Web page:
And what we know after it. So you can imagine an economic system where there is no signaling of change. No surprise, no new information. You effectively wouldn’t have an economy. You wouldn’t have markets because there’s nothing but permanent Stacey’s, there’s absolutely no change. So you know how to speculate has had entrepreneurs.
How to analysts. You know, make money. They do it by realizing changes in signals and changing their behavior and choices and investments based on these signals. So. I guess for a, for a market, for an economy to function properly, you have to have a system where you can clearly hear signal through noise through surrounding noise.
And that the system itself is able to bring about new information, new surprise. And here’s where I want to finish for today. So have you gone? Okay. This is a fair bit to this and, and, uh, it helps me just to kind of go back through it and I want to read you this final stuff here.
Page 24. Chapter is the science of information. Here’s the quote, a high entropy. Government dominated channel full of unpredictable political interference and noise would depress the sacrificial longterm investment of capital. So really simple idea. There is basically that the more that government.
Gets involved in the signaling. That’s taking place inside markets and economies. Then we obviously start to get malinvestment. We start to get the inability of people to make. Rational. You know, intelligent, productive investment decisions. And here’s the last thing I want to read you today. So slightly longer quote, but here it is.
Interest rates are critical. For information theory. Economic analysis. Because they are an index of real economic conditions and here’s the really important line. If the government manipulates them, they will issue false signals. Breeding confusion that undermines entrepreneurial activity. For example, if the government keeps interest rates artificially low for institutions that finance it as it has been doing in the United States.
The channel is seriously distorted. Okay. So you can see this link back to Claude Shannon’s channel and signal and noise theories. The interest rates are noise rather than signal. Interest rates near zero cost finance to hypertrophy as privileged borrowers re-invest government funds in government securities.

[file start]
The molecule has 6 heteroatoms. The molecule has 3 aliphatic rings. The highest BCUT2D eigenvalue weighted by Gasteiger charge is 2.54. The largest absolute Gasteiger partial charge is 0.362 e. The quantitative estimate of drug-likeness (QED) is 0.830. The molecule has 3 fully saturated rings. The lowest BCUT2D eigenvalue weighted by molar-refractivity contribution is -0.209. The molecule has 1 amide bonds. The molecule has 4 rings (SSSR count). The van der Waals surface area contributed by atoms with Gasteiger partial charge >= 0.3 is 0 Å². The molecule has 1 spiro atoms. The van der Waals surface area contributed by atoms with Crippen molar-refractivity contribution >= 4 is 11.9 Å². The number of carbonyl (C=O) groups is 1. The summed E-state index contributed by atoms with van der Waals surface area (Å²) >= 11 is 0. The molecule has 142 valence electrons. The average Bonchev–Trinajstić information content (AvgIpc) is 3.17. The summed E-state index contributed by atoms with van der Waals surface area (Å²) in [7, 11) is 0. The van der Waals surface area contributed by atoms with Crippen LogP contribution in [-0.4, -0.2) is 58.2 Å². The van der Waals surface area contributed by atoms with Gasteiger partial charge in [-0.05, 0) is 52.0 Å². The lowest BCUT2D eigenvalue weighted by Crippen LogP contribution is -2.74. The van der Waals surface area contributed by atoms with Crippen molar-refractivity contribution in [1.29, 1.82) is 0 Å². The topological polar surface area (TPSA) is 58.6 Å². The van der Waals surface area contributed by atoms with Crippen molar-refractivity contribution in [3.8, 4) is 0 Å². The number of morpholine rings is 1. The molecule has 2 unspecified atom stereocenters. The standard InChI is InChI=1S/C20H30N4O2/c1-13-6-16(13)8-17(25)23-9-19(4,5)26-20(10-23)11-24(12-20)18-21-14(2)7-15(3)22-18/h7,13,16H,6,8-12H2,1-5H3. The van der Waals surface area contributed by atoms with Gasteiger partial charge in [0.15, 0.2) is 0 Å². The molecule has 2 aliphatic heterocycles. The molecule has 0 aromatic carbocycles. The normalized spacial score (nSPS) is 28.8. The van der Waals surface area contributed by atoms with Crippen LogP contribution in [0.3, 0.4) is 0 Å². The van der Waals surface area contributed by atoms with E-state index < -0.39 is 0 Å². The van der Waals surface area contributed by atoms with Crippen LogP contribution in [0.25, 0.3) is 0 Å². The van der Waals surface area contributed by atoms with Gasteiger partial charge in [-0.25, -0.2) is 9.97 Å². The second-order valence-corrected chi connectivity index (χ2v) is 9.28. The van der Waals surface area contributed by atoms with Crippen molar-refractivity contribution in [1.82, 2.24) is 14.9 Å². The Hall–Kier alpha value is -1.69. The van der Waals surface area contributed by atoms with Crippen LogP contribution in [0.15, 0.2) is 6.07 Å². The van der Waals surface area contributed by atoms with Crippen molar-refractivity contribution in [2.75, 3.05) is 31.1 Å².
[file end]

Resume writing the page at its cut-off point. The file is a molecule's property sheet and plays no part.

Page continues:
Only a small portion of these funds goes to useful infrastructure while the rest is burned off in consumption beyond our means. I mean. I’m trying to think when this was exactly published. Let me just check that I’ve got the book in front of me here. So this is first published. Well, the addition that I’ve got here, 2013, so a little, a little less than 10 years ago.
But how accurately does it describe the current situation? Interest rates near zero. The channel being seriously, distorted, privileged borrowers, taking government money, reinvesting it in government securities. Um, a small amount going to infrastructure, useful infrastructure and the rest being burned off in consumption beyond our main stimulus checks, anybody. So.
I just think it’s, it’s fascinating. Initial. Exploration of the book and I hope to share more with you more of it with you over the next few weeks. But my takeaway, my limited understanding at this point, I mean, many of you are far more advanced in this than I am. But basically. For markets to function effectively.
There needs to be a clear. Possibility for surprise for changes in information. For information to reach people effectively so they can make decisions about what to do, how do we invest? But if the channel is distorted, if the signal is disrupted, Through government manipulation. Then the markets will eventually distort and.
I don’t know about you friends, but looking at the asset, bubbles around the world at the moment, I think this is exactly where we are. I’ll be fascinated to know what you think. Some of you hearing this on the website, please post a comment. Come across the supply side partners.com. Supply side partners.com.
And, um, you’ll find this under the episode, knowledge and power. I’d love to know what you guys think. About some of the stuff I just shared in this brief message. Right? That’s it from me now. 📍 I’m going to go read the business pages and see how much distortion there is. In the channel. But, uh, and I.
I guess, you know, really this is going to go to the heart of the question. You know, that Nathan Lewis constantly brings so effectively. Around stable money, right around the gold signal around the price of gold. And the role of gold is. As a, you know, as the reserve that it’s been and the central money that it’s been for over 5,000 years, because gold.
Allows an becomes an accurate unit of account. It allows clear signaling. And obviously in fear based currencies where we’re seeing that, uh, That certainty, that predictability, that, uh, CLIA signal being distorted. All right, friends. That’s it for me today. My name’s jonathan doyle this has been the supply side podcast and i’m going to have another message for you very soon